Improvement of problem solving skills.  

Model for analyzing the processes that underlie effective problem solving.

IDEAL Model for improving problem solving (Verbatim copy of Fig 2.1; p.12)

I = Identifying the problem.

D = Define and represent the problem.

E = Explore possible strategies.

A = Act on the strategies.

L = Look back and evaluate the effects of your activities.

ELABORATION:

I = Identifying that there is a problem that, once described as a problem, may be solved or improved.

D = Define and represent the problem.  Draw it instead of trying to imagine it.

E = Explore possible strategies & alternative approaches or viewpoints. 

General strategies: Break problem down into small simple problems. Working a problem backwards. Build scale model Try simulation experiment, with smaller or simpler sets.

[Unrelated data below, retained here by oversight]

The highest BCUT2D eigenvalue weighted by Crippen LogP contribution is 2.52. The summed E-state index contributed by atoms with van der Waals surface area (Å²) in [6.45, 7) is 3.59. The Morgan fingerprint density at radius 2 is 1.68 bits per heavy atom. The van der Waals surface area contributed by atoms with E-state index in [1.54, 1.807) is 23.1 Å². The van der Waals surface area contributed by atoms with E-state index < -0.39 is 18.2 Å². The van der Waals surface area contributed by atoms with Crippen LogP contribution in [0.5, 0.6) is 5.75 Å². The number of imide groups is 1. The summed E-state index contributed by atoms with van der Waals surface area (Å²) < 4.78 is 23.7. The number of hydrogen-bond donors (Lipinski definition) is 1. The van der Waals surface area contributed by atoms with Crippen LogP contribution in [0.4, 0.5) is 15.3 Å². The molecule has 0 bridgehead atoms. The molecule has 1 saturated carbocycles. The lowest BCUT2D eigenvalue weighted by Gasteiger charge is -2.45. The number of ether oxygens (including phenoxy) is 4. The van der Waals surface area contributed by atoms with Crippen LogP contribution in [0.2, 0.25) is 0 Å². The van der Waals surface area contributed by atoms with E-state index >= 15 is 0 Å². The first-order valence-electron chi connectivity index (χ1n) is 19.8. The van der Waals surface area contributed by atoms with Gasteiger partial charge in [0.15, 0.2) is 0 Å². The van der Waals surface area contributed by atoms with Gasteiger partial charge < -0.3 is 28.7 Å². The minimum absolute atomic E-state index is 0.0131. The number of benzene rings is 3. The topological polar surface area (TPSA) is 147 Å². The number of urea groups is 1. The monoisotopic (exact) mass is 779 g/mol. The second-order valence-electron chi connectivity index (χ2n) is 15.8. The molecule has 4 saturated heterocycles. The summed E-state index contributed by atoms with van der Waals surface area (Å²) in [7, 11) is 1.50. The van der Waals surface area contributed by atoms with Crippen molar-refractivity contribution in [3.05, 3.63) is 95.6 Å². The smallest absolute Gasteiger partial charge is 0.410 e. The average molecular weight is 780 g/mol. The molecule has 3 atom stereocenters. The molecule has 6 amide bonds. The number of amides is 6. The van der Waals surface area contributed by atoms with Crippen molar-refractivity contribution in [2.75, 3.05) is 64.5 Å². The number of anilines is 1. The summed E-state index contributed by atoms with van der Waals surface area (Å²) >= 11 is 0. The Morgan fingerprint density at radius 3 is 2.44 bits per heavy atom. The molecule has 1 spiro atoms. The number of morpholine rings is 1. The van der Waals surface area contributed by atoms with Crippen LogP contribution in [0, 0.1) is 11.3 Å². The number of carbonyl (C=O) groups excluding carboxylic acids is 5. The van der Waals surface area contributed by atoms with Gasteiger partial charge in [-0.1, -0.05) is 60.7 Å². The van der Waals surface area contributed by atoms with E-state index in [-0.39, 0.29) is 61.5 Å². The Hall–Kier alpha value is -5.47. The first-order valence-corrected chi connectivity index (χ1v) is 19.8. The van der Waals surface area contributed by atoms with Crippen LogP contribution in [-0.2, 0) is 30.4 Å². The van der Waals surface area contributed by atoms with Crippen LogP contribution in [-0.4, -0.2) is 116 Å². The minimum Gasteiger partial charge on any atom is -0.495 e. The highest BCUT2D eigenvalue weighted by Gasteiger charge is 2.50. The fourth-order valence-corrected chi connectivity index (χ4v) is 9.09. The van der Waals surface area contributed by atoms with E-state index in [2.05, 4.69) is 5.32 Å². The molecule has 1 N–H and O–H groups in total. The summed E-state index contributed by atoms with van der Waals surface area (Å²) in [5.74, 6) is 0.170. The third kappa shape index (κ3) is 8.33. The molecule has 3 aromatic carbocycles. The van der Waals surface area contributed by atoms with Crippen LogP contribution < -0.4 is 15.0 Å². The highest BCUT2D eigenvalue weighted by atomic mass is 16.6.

A = Act on the strategies. Try, then reflect or recall. Actively try learning strategy.

L = Look back and evaluate the effects of your activities. Look at results of learning strategy used: Does it work to allow full recall?

"Many students make the mistake of assuming that they have "learned" adequately if the information seems to make sense as they read it in a textbook or hear it in a lecture."    (p. 23" Must  use or practice, recall, or paraphrase - in order to evaluate effectiveness of learning.  

Math: Do example problems before looking at solution to practice concepts.  Look at solution to see where you went wrong (or not). 

Don't let the test be the first time you evaluate your understanding of material

Problem identification and definition.

Proof of concept - act/look/evaluate.

To find an answer to a problem, you can dig deeper, or dig somewhere else.  

Question assumptions about limits  The old - think outside the box- strategy.